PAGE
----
Construction starts drop in August 2018

By |  October 1, 2018
August 2018 construction starts

Chart courtesy of Dodge Data & Analytics

At a seasonally-adjusted annual rate of $741.9 billion, the value of new construction starts in August declined by 9 percent from the previous month, according to Dodge Data & Analytics. The August data produced a reading of 157 for the Dodge Index (2000=100), down from 173 in July. During the previous seven months, the Dodge Index averaged 170, with this year’s high of 190 reached in June and this year’s low of 152 taking place in April.

The downturn of 9 percent for August equals the same decline for July, a stark contrast to increases of 14 and 10 percent in May and June, respectively.

In August, there was less activity in the nonresidential building sector, down 19 percent, while residential building was also down 7 percent. Despite this, there was a 7 percent increase in the nonbuilding construction sector in August.

Total construction starts, on an unadjusted basis, in the first eight months of 2018 were up 1 percent from one year ago at $540 billion.

The year-to-date performance for total construction was restrained by a 45 percent drop in the electric utility/gas plant category. Excluding the electric utility/gas plant category, total construction starts for the first eight months of this year would be up 4 percent compared with the same time period one year ago.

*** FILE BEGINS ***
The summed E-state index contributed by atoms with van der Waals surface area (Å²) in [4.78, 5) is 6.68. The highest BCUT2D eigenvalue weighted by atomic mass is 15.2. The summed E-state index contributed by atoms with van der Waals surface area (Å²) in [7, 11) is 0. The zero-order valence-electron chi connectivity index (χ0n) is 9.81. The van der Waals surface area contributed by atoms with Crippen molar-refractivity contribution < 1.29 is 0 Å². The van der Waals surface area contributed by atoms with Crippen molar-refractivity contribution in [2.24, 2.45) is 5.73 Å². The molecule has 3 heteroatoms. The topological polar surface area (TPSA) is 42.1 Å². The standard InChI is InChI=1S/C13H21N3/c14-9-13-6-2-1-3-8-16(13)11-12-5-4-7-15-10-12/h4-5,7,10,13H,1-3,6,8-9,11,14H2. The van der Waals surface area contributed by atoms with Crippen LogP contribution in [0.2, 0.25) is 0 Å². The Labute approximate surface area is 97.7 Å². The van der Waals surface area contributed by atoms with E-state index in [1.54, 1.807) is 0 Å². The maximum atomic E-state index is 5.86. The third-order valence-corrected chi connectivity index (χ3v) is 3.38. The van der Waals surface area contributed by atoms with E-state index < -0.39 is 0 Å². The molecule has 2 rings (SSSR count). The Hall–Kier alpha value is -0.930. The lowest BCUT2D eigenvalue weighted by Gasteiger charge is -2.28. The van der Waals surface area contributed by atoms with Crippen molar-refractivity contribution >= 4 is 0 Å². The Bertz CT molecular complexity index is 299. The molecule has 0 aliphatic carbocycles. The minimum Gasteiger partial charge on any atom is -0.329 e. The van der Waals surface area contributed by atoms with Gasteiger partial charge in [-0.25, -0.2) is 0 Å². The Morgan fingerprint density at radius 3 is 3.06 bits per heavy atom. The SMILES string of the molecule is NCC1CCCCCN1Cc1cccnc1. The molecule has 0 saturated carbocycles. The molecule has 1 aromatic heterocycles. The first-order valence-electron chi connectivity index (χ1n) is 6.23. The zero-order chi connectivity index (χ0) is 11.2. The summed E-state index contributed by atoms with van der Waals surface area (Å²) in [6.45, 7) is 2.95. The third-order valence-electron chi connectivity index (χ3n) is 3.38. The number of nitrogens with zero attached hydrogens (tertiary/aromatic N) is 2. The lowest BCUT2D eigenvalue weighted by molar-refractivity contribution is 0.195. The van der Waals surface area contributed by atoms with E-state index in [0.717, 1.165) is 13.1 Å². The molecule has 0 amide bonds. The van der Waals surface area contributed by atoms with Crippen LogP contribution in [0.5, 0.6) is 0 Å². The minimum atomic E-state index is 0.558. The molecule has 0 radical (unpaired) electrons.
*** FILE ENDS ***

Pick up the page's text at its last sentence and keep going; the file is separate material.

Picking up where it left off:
“The pace of construction starts weakened substantially in August, but remained within the range of activity witnessed so far in 2018, admittedly at the low end,” says Robert Murray, chief economist for Dodge Data & Analytics. “For nonresidential building, the boost coming from very large projects in August was not as strong as what took place in late spring, even with the August start of such projects as a $520 million office building in Sacramento, California, and a $500 million hospital expansion in Cincinnati. Accordingly, it would be too early to say that nonresidential building has already peaked and is now retreating, given the volatility that arises in the monthly data from the presence or absence of very large projects.”

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